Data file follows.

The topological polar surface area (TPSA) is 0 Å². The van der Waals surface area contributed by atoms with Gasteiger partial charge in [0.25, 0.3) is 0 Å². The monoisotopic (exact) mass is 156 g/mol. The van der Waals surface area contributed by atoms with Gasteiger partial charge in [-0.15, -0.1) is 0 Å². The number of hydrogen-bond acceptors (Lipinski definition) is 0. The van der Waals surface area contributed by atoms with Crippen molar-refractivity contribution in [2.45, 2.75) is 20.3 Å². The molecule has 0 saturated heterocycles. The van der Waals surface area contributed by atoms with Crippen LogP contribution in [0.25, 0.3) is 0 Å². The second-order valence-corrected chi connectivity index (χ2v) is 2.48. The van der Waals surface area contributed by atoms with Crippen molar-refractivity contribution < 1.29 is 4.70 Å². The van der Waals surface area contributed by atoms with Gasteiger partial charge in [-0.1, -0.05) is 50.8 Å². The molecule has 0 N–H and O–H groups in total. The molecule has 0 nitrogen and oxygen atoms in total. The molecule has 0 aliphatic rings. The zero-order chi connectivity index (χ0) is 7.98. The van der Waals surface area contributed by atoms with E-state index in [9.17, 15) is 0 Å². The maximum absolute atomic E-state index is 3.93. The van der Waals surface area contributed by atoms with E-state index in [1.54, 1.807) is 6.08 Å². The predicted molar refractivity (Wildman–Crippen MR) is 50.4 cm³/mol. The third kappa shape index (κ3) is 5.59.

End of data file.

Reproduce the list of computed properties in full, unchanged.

The topological polar surface area (TPSA) is 0 Å². The van der Waals surface area contributed by atoms with Gasteiger partial charge in [0.25, 0.3) is 0 Å². The monoisotopic (exact) mass is 156 g/mol. The van der Waals surface area contributed by atoms with Gasteiger partial charge in [-0.15, -0.1) is 0 Å². The number of hydrogen-bond acceptors (Lipinski definition) is 0. The van der Waals surface area contributed by atoms with Crippen molar-refractivity contribution in [2.45, 2.75) is 20.3 Å². The molecule has 0 saturated heterocycles. The van der Waals surface area contributed by atoms with Crippen LogP contribution in [0.25, 0.3) is 0 Å². The second-order valence-corrected chi connectivity index (χ2v) is 2.48. The van der Waals surface area contributed by atoms with Crippen molar-refractivity contribution < 1.29 is 4.70 Å². The van der Waals surface area contributed by atoms with Gasteiger partial charge in [-0.1, -0.05) is 50.8 Å². The molecule has 0 N–H and O–H groups in total. The molecule has 0 nitrogen and oxygen atoms in total. The molecule has 0 aliphatic rings. The zero-order chi connectivity index (χ0) is 7.98. The van der Waals surface area contributed by atoms with E-state index in [9.17, 15) is 0 Å². The maximum absolute atomic E-state index is 3.93. The van der Waals surface area contributed by atoms with E-state index in [1.54, 1.807) is 6.08 Å². The predicted molar refractivity (Wildman–Crippen MR) is 50.4 cm³/mol. The third kappa shape index (κ3) is 5.59.